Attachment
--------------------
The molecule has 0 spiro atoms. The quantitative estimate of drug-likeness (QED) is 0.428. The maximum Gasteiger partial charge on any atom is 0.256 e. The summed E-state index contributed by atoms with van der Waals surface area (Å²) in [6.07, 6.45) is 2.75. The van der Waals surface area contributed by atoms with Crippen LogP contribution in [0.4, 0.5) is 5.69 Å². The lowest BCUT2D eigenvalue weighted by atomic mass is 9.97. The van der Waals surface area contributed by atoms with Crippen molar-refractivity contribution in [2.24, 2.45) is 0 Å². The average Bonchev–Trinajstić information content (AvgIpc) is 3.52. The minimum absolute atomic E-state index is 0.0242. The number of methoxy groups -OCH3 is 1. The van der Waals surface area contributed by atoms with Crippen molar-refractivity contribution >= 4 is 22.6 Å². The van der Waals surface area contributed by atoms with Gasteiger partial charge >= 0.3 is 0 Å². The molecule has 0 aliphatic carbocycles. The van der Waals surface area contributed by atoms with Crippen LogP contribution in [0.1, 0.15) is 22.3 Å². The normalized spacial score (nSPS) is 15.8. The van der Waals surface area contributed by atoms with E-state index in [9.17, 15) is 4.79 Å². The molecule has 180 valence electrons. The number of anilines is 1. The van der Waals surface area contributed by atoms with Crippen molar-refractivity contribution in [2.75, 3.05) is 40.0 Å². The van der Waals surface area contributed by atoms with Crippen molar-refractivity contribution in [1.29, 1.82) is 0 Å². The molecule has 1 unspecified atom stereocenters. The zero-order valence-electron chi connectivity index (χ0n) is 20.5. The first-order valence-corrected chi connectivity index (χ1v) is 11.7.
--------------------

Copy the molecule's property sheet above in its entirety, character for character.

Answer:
The molecule has 0 spiro atoms. The quantitative estimate of drug-likeness (QED) is 0.428. The maximum Gasteiger partial charge on any atom is 0.256 e. The summed E-state index contributed by atoms with van der Waals surface area (Å²) in [6.07, 6.45) is 2.75. The van der Waals surface area contributed by atoms with Crippen LogP contribution in [0.4, 0.5) is 5.69 Å². The lowest BCUT2D eigenvalue weighted by atomic mass is 9.97. The van der Waals surface area contributed by atoms with Crippen molar-refractivity contribution in [2.24, 2.45) is 0 Å². The average Bonchev–Trinajstić information content (AvgIpc) is 3.52. The minimum absolute atomic E-state index is 0.0242. The number of methoxy groups -OCH3 is 1. The van der Waals surface area contributed by atoms with Crippen molar-refractivity contribution >= 4 is 22.6 Å². The van der Waals surface area contributed by atoms with Gasteiger partial charge >= 0.3 is 0 Å². The molecule has 0 aliphatic carbocycles. The van der Waals surface area contributed by atoms with Crippen LogP contribution in [0.1, 0.15) is 22.3 Å². The normalized spacial score (nSPS) is 15.8. The van der Waals surface area contributed by atoms with E-state index in [9.17, 15) is 4.79 Å². The molecule has 180 valence electrons. The number of anilines is 1. The van der Waals surface area contributed by atoms with Crippen molar-refractivity contribution in [2.75, 3.05) is 40.0 Å². The van der Waals surface area contributed by atoms with Crippen molar-refractivity contribution in [1.29, 1.82) is 0 Å². The molecule has 1 unspecified atom stereocenters. The zero-order valence-electron chi connectivity index (χ0n) is 20.5. The first-order valence-corrected chi connectivity index (χ1v) is 11.7.